“Results indicate that about 50% of all students drop out of music lessons and other musical activities by the time they turn 17 years old, with most students quitting between the ages of 15 and 17. Musical home environment is an important factor that is associated with lower drop out rates while conscientiousness and theory of musicality showed smaller significant associations.”Ruth N, Müllensiefen D. Survival of musical activities. When do young people stop making music? PLoS One. 2021 Nov 24;16(11):e0259105. doi: 10.1371/journal.pone.0259105. PMID: 34818348; PMCID: PMC8612519.
When you start unpicking the home environment factor, suddenly the issue of housing policy comes to the fore. According to the Child Poverty Action Group, 3.9million children live in poverty – that’s over 1 in 4 children in the UK. If we build our leisure and performing arts facilities in places that people on low incomes cannot get to without incurring financial costs, that too is another barrier.
“So what has happened in Cambridge?”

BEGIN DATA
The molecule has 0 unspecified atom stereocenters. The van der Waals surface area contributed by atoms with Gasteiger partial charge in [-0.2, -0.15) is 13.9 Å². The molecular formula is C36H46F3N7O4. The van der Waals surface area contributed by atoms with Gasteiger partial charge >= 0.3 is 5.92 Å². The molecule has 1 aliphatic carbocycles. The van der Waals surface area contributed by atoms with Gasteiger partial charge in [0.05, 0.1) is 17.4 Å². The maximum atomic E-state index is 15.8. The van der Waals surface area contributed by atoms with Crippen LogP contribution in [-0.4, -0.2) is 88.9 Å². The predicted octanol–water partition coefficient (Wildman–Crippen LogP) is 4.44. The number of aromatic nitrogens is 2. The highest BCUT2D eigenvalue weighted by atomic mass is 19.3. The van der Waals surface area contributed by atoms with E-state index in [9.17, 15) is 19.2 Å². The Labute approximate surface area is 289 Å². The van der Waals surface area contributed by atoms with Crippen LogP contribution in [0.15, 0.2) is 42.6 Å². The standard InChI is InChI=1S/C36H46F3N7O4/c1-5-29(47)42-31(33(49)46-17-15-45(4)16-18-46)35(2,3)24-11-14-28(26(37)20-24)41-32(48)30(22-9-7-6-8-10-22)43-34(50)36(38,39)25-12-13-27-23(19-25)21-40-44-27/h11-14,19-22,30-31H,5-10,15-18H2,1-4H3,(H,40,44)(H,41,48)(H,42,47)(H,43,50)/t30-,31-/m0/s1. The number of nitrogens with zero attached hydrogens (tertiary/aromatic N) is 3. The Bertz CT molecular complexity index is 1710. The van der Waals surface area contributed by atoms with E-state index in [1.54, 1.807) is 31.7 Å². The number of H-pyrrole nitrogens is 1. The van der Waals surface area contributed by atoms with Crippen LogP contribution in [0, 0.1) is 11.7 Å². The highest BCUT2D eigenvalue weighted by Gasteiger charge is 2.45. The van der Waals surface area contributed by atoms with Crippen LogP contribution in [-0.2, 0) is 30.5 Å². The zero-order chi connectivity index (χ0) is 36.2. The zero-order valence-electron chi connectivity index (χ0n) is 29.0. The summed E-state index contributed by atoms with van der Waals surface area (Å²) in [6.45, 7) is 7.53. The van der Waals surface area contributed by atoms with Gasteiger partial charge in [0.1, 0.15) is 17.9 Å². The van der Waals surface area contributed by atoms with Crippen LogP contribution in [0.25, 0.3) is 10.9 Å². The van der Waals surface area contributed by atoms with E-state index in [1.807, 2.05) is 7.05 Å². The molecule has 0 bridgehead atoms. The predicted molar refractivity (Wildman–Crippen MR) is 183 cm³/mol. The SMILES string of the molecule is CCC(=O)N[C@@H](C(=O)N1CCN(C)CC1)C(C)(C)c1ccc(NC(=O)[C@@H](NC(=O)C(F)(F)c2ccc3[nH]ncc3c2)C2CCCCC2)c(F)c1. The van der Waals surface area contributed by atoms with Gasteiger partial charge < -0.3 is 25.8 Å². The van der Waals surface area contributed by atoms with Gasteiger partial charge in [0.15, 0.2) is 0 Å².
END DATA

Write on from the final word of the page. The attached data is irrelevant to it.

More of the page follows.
The Perse got planning permission to build a new swimming pool a few months ago, while the whole of North Cambridge is still waiting for theirs (I’ve suggested repeatedly to councillors and developers for the garage site on Milton Road to be used for a large pool, as well as making the case for a new North Cambridge Arts Centre. In the meantime, The Leys built a state of the art theatre a decade ago. What difference would it make if Cambridge’s state school children had access to such facilities on their doorsteps? (And not have to be bussed over).
The easiest thing to do now would be to criticise the parents of privately-educated children. But then that would let ministers off the hook over their massive and cumulative strategic policy failures that have resulted in Cambridge being the most unequal city in the country. Furthermore, there is a lack of substantive research on the reasons why people stop playing musical instruments.
“Apart from very few exceptions, there is a lack of longitudinal data on musical engagement and dropouts”Ruth N, Müllensiefen D. 2021
It turns out there was a reason I wasn’t finding much from academia as to the reasons. There’s further research to be done on the impact of anti-poverty policies on children’s access to and take-up of arts, sports, and leisure activities.